Pac-man Party


posted 2/10/2011 by Cyril Lachel
other articles by Cyril Lachel
One Page Platforms: Wii
Assuming that Pac-Man has been eating these cookies all this time, how do you explain the ghosts?  I've seen a lot of scary movies and never has a ghost been motivated by cookies.  After all, ghosts don't eat; they just float around being all non-corporeal and menacing.  Why would ghosts want to stop Pac-Man from taking the original recipe to the rightful owner?  What stake do they have in this fight?  The whole premise would make more sense if Pac was headed to hire the Ghostbusters or something, but I don't understand the problem with cookies.

Either way, cookies play a major part in this game.  Not only is the object of the game to collect as many cookies as possible, but players will pick up special power cookies along the way.  These power cookies give the player a significant advantage in the competitive mini-games.  In a close match it can be the difference between winning and losing.  I really like the idea of these power-ups, even if the concept of a power cookie feels ludicrous as best.  I'm pretty sure I've heard Pac-Man refer to these objects as "Power Pellets," which throws into question the continuity of this franchise.

Pac-Man Party suffers from many of the same problems that plagued the annual Mario Party sequels.  For one thing, this game is a disastrous single-player game.  The only way to enjoy this game is to have several friends over, and even then you'll have to put up with rounds that overstay their welcome.  Pac Party offers us a short and long version of each board, but don't be fooled, there's nothing short about these rounds.  Even the shortest round will take over an hour, longer if your friends start getting bored half way through.

I'm also disappointed with the presentation.  It's not just the fact that Pac-Man is shoehorned into a generic world, but rather how everybody looks and moves.  The ghosts all have weird hairstyles and questionable moves, while Pac-Man never quite looks right.  Namco also missed an opportunity to remix popular songs from some of their past arcade hits.  The level of lazy programming is enough to leave a bad taste in your mouth.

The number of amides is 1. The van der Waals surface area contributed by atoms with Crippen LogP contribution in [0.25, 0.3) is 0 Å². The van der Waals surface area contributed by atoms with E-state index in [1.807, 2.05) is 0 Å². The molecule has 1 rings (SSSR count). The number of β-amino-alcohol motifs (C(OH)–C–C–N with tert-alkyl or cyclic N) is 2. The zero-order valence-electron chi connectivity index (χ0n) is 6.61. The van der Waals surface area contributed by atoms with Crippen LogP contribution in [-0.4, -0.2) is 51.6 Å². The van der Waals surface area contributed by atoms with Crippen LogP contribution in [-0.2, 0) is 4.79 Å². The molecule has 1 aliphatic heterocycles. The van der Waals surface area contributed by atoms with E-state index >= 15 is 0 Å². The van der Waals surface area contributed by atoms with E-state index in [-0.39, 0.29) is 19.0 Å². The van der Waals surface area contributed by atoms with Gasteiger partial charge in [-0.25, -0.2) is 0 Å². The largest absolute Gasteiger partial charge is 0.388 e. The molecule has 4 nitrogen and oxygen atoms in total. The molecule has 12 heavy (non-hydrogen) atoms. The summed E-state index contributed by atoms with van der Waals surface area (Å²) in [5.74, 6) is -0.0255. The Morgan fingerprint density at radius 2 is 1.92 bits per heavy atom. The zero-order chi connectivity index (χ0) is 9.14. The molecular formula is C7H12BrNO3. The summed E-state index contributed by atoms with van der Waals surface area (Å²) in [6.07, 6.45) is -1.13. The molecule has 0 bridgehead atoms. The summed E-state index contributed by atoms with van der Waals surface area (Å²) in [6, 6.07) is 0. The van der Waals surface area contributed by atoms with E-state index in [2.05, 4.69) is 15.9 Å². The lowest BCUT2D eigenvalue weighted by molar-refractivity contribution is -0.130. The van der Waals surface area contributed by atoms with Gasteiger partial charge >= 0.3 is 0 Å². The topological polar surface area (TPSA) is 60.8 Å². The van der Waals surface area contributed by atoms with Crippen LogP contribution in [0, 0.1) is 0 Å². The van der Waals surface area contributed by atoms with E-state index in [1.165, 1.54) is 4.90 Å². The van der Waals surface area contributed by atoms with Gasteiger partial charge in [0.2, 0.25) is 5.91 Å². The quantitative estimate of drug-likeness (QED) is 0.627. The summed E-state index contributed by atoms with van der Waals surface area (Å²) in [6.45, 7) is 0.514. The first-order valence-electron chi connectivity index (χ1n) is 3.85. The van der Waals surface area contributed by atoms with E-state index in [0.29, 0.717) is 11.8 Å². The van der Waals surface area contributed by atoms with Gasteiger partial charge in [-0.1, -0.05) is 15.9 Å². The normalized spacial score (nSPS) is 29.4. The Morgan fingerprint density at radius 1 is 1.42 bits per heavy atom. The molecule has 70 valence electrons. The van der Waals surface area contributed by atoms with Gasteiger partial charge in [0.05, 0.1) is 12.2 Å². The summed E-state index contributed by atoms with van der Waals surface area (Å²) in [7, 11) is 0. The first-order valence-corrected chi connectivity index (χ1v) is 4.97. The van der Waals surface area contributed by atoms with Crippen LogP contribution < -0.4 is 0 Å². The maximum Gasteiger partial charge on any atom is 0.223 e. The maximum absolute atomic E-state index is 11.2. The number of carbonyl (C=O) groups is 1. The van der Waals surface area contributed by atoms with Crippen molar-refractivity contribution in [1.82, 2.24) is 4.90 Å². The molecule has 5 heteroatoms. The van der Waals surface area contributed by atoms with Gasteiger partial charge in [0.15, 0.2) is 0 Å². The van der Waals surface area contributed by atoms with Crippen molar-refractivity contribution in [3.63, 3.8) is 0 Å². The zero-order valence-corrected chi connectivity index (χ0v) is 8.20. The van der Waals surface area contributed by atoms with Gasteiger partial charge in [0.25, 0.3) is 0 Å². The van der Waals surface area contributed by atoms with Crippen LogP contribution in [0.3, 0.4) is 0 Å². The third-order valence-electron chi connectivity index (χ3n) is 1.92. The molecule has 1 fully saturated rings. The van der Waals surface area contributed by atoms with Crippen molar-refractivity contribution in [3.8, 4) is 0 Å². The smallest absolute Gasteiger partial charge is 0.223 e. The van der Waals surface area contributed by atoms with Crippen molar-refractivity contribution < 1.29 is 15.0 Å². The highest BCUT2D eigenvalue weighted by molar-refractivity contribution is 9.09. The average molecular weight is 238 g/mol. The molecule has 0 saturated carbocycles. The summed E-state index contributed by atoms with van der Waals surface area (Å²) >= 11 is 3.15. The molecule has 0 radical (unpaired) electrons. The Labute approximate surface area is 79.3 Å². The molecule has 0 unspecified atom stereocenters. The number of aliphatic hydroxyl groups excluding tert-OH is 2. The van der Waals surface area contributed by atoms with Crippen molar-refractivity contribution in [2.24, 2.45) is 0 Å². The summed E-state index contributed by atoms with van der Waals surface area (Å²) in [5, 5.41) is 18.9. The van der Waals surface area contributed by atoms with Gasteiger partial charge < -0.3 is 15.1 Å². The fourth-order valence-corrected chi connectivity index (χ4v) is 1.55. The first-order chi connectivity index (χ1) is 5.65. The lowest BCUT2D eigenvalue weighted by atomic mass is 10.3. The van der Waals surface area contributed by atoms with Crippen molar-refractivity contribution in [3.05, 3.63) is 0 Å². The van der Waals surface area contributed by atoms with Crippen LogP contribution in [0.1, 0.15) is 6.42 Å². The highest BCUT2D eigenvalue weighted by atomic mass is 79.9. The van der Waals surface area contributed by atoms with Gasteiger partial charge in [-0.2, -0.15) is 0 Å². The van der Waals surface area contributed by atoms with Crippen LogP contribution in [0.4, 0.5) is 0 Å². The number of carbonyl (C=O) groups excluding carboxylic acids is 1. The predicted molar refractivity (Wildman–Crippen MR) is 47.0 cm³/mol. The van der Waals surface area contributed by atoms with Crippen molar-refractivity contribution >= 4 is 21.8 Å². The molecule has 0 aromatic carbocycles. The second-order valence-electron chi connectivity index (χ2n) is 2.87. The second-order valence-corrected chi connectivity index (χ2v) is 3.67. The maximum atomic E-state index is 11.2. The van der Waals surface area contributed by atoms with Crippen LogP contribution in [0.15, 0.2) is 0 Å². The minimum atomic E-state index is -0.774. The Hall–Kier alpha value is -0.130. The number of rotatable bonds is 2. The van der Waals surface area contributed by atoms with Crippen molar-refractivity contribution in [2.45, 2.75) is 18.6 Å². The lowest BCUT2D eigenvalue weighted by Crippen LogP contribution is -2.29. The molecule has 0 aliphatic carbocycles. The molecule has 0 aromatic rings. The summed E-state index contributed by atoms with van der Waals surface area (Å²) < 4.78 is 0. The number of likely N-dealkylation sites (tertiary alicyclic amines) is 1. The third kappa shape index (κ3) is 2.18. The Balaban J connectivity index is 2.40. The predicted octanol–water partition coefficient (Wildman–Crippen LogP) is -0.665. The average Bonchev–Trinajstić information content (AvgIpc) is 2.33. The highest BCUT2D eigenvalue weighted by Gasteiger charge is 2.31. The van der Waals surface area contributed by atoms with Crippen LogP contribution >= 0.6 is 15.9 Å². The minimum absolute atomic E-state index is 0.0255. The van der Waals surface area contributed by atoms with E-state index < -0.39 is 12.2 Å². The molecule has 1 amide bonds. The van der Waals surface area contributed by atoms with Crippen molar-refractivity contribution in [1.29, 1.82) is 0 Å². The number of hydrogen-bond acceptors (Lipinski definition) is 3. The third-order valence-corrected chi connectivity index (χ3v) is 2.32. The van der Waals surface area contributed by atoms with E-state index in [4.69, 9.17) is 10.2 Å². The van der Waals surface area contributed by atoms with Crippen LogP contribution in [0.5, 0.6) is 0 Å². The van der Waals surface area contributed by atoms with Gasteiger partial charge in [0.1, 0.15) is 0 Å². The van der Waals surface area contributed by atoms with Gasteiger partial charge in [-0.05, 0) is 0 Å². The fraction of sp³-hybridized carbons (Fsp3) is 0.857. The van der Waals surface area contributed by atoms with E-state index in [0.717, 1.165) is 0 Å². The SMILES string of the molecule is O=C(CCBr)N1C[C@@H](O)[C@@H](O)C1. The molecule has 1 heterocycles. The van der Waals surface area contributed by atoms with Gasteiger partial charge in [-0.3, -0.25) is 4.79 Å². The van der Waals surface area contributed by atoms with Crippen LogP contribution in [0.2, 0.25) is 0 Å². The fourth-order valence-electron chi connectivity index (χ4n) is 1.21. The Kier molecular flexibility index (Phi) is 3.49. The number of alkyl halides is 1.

It's worth mentioning that Pac-Man Party is not the only game packaged on this Wii disc.  For some inexplicable reason the original Pac-Man, Dig Dug and Galaga are featured in their full arcade glory.  These games do a lot to remind players that Pac-Man used to be a relevant video game character.  Judging by Pac-Man Party, those days are long gone.

I would be lying if I said that I had no fun with Pac-Man Party.  Some of the mini-games are compelling and I had a reasonably good time battling my friends for cookies.  But I found myself ultimately disappointed by the overall quality.  I was also disappointed to learn that this is not Pac's first go at the party circuit.  Judging by how generic this game is, I can only imagine the train wreck that was Pac-Man Fever.  There are some good ideas here, but Namco still has a lot to learn about making a quality mini-game collection.

* The product in this article was sent to us by the developer/company for review.

Pac-Man Party has a lot of the right elements, but Namco wasn't able to fit them together to make a worthwhile game. The end result is a board game that overstays its welcome and forces players to suffer through one uninspired mini-game after another. Not even the addition of the original Pac-Man arcade game can push me into recommending this generic Mario Party clone!

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